City Discusses Changes To Litter, Garbage Laws< < Back to
There could be changes on the horizon for the portions of Athens City Code pertaining to trash and litter. Possible legislation on the topics was discussed Wednesday by members of Athens City Council and the Safety Services Committee.
During the meeting with Athens Service-Safety Director Paula Horan Moseley, solutions to unsightly litter and trash cans were a major point of discussion. To try to curb the problem of litter, a higher fine structure has been proposed, with the initial fine increasing from $20 to $50. Additional offenses (within one Ohio University academic year) would cost $75 for the second offense, $100 for the third, $125 for the fourth offense and $150 for the fifth and subsequent violations. Currently the maximum fine for multiple offenses is $100 per violation.
Councilman Steve Patterson stated that the fine structure for garbage violations hasn’t been altered since 2008. Councilwoman Chris Fahl said the fines should also be given for overflowing dumpsters. She said that residents — particularly renters — need to be made aware that they can be fined for litter or inappropriately stored garbage and trashcans. She said that some residents believe that if they pay the fine then they aren’t responsible for cleaning up the litter, but that’s not the case.
Under the new proposed fine structure, a property could be fined up to $350 in a five-day period if the problem isn’t corrected. Fines would continue until the problem is resolved.
A group of residents have encouraged the city to remove language from the city code that states that trash cans must be located behind the front plane of a home. Instead, they suggest that the language be changed to “out of view.”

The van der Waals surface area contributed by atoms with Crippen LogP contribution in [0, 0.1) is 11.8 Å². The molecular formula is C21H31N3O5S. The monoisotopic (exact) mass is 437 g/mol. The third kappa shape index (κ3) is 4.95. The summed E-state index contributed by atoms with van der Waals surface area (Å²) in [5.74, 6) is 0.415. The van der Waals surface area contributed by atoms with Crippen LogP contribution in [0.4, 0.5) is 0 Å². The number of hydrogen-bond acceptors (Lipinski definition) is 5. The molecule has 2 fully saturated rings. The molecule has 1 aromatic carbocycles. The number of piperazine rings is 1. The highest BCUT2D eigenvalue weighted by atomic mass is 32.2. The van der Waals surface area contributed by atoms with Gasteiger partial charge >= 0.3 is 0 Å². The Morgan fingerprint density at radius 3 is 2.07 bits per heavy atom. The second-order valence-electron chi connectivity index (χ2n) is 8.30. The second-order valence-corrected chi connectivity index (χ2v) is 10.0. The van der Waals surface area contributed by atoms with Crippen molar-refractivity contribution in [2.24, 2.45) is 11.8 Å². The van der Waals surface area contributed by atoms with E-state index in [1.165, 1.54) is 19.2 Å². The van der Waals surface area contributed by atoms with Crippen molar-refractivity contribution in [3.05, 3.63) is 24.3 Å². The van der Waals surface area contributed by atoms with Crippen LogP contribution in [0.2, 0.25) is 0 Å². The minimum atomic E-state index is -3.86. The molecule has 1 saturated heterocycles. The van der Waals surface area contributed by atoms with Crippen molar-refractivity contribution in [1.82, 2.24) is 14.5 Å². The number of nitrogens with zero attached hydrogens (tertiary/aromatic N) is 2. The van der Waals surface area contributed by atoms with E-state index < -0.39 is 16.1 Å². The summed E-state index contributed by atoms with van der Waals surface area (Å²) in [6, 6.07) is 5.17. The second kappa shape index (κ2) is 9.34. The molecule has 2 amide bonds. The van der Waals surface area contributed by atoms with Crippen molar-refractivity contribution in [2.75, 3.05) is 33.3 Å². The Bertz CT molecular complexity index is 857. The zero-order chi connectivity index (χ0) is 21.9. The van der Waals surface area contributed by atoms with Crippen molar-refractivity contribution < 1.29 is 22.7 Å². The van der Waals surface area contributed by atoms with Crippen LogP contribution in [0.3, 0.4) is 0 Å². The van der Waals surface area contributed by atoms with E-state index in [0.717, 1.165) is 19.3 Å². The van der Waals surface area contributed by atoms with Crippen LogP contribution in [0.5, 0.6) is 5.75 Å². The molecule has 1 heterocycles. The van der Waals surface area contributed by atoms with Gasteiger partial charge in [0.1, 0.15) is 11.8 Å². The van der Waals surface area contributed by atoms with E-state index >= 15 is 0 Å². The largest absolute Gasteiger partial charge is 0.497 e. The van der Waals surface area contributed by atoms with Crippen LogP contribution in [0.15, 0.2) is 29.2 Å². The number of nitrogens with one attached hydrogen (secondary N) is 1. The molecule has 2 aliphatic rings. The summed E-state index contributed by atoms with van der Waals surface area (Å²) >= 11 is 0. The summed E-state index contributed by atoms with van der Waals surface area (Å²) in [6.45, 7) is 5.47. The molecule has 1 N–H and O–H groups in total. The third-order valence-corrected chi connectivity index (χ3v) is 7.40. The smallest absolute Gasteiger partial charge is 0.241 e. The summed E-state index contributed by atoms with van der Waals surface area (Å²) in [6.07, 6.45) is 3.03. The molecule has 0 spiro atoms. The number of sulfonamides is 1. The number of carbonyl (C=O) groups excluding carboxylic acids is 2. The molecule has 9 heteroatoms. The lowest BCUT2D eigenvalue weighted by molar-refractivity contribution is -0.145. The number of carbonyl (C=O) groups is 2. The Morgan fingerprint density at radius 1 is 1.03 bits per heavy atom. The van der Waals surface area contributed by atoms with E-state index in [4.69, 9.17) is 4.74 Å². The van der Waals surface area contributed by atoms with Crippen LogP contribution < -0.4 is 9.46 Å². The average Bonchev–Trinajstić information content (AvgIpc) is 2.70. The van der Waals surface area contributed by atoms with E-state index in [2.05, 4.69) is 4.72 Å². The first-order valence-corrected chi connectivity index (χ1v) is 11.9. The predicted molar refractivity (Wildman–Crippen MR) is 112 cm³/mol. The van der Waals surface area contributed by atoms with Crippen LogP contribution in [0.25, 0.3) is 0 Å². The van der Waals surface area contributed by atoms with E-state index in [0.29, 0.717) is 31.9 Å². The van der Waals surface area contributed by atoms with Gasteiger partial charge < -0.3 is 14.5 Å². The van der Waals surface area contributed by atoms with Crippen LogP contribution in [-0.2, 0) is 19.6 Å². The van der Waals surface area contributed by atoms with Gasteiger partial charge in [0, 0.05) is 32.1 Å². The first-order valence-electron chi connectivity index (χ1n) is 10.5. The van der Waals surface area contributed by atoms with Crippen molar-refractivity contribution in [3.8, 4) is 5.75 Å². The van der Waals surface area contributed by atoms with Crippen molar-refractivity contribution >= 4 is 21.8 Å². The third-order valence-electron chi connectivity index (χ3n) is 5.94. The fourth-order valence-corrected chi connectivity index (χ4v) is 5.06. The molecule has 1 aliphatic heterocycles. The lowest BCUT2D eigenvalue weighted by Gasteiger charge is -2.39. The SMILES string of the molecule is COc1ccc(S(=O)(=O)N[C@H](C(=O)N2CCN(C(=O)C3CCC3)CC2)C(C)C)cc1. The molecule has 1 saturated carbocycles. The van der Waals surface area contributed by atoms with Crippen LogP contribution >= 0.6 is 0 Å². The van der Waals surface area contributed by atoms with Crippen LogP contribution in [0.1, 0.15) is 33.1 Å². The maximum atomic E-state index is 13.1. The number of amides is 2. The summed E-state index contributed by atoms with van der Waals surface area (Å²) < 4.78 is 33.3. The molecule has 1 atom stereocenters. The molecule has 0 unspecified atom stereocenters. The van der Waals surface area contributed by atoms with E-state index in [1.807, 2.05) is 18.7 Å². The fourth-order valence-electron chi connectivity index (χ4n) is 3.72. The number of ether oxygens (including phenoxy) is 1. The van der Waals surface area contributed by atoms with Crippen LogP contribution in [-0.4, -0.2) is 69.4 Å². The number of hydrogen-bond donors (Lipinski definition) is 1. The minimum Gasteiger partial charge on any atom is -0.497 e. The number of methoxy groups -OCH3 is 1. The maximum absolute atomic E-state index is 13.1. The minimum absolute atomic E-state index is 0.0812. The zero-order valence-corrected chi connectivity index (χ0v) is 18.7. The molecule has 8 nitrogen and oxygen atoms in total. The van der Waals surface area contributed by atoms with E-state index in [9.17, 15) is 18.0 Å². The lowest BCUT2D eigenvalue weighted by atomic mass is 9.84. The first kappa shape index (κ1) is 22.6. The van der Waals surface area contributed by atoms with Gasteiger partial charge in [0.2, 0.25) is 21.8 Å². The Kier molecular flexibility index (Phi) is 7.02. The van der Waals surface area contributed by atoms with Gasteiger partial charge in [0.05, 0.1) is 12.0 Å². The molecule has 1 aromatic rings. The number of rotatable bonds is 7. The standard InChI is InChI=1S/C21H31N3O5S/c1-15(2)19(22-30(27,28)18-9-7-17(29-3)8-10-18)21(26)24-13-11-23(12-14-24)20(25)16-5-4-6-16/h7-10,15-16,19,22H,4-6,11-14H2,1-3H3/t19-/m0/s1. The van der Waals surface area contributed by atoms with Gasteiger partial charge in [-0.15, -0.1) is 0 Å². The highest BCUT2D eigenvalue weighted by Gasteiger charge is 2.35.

Resident Beverly Flanigan said that some trash receptacles that are placed behind the front plane of a house are simply moved to the side of a house and are still visible from the front of homes. However, there was discussion of a possible exemption or appeal process for those who don’t have a location out of sight to store their trash cans or for the elderly or others that can’t easily hide their trash cans.
Patterson said there is also a lot of support in the city to move toward uniform trash cans with lids to keep the city looking tidy. He also talked about the possibility of starting a cigarette butt recycling campaign in the city.
With Ohio University working to become a tobacco-free campus by the 2015-16 academic year, there is concern that there will be an increase of smokers — and likely cigarette butts — on the outskirts of campus on the city right-of-ways. Patterson said he’d like to see the Athens Uptown Business Association (or another nonprofit group) apply for a grant through the Athens Foundation to begin such a program, which would place butt recycling containers on lamp posts along Court Street and other areas. He said he also spoke to Passion Works Studio Coordinator Wayne Savage about having the agency’s artists decorate the boxes.
Some Council members said they weren’t aware that cigarette filters could be recycled. Patterson said that a facility in Groveport — InnovaGreen Systems — recycles the butts into plastic for a variety of uses, such as shipping palettes.
Athens City Council as a whole will meet on Tuesday at 7 p.m. in council chambers.